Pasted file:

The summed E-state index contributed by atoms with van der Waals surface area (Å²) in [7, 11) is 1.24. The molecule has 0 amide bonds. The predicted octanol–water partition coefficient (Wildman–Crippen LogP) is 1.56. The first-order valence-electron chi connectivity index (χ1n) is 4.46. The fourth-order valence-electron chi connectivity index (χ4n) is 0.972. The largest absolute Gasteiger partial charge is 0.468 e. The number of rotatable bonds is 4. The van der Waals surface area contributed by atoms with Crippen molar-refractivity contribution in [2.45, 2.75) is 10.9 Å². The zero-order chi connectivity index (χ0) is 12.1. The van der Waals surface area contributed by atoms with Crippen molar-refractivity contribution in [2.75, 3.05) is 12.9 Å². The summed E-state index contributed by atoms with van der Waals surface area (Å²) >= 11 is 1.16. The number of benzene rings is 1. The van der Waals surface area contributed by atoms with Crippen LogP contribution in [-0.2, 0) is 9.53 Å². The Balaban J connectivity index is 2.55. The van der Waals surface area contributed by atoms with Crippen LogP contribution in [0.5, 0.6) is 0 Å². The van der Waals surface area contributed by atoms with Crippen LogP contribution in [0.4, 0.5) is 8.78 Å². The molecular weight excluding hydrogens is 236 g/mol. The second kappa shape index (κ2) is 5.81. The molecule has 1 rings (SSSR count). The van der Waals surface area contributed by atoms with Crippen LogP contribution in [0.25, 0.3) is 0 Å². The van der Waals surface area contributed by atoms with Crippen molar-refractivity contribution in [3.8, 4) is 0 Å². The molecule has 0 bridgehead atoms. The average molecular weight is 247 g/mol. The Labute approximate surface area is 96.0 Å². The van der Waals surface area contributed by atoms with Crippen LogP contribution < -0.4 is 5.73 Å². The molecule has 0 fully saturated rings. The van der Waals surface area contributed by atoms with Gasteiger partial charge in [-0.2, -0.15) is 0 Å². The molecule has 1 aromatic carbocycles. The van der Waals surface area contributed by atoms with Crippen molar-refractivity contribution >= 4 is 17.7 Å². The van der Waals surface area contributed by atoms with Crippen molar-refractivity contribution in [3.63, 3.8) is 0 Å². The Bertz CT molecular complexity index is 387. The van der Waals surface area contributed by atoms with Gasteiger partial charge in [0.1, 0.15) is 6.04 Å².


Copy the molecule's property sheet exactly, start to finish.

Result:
The summed E-state index contributed by atoms with van der Waals surface area (Å²) in [7, 11) is 1.24. The molecule has 0 amide bonds. The predicted octanol–water partition coefficient (Wildman–Crippen LogP) is 1.56. The first-order valence-electron chi connectivity index (χ1n) is 4.46. The fourth-order valence-electron chi connectivity index (χ4n) is 0.972. The largest absolute Gasteiger partial charge is 0.468 e. The number of rotatable bonds is 4. The van der Waals surface area contributed by atoms with Crippen molar-refractivity contribution in [2.45, 2.75) is 10.9 Å². The zero-order chi connectivity index (χ0) is 12.1. The van der Waals surface area contributed by atoms with Crippen molar-refractivity contribution in [2.75, 3.05) is 12.9 Å². The summed E-state index contributed by atoms with van der Waals surface area (Å²) >= 11 is 1.16. The number of benzene rings is 1. The van der Waals surface area contributed by atoms with Crippen LogP contribution in [-0.2, 0) is 9.53 Å². The Balaban J connectivity index is 2.55. The van der Waals surface area contributed by atoms with Crippen LogP contribution in [0.5, 0.6) is 0 Å². The van der Waals surface area contributed by atoms with Crippen LogP contribution in [0.4, 0.5) is 8.78 Å². The molecular weight excluding hydrogens is 236 g/mol. The second kappa shape index (κ2) is 5.81. The molecule has 1 rings (SSSR count). The van der Waals surface area contributed by atoms with Crippen LogP contribution in [0.25, 0.3) is 0 Å². The van der Waals surface area contributed by atoms with Crippen molar-refractivity contribution in [3.8, 4) is 0 Å². The molecule has 0 bridgehead atoms. The average molecular weight is 247 g/mol. The Labute approximate surface area is 96.0 Å². The van der Waals surface area contributed by atoms with Crippen LogP contribution < -0.4 is 5.73 Å². The molecule has 0 fully saturated rings. The van der Waals surface area contributed by atoms with Gasteiger partial charge in [-0.2, -0.15) is 0 Å². The molecule has 1 aromatic carbocycles. The van der Waals surface area contributed by atoms with Crippen molar-refractivity contribution >= 4 is 17.7 Å². The van der Waals surface area contributed by atoms with Crippen molar-refractivity contribution in [3.63, 3.8) is 0 Å². The Bertz CT molecular complexity index is 387. The van der Waals surface area contributed by atoms with Gasteiger partial charge in [0.1, 0.15) is 6.04 Å².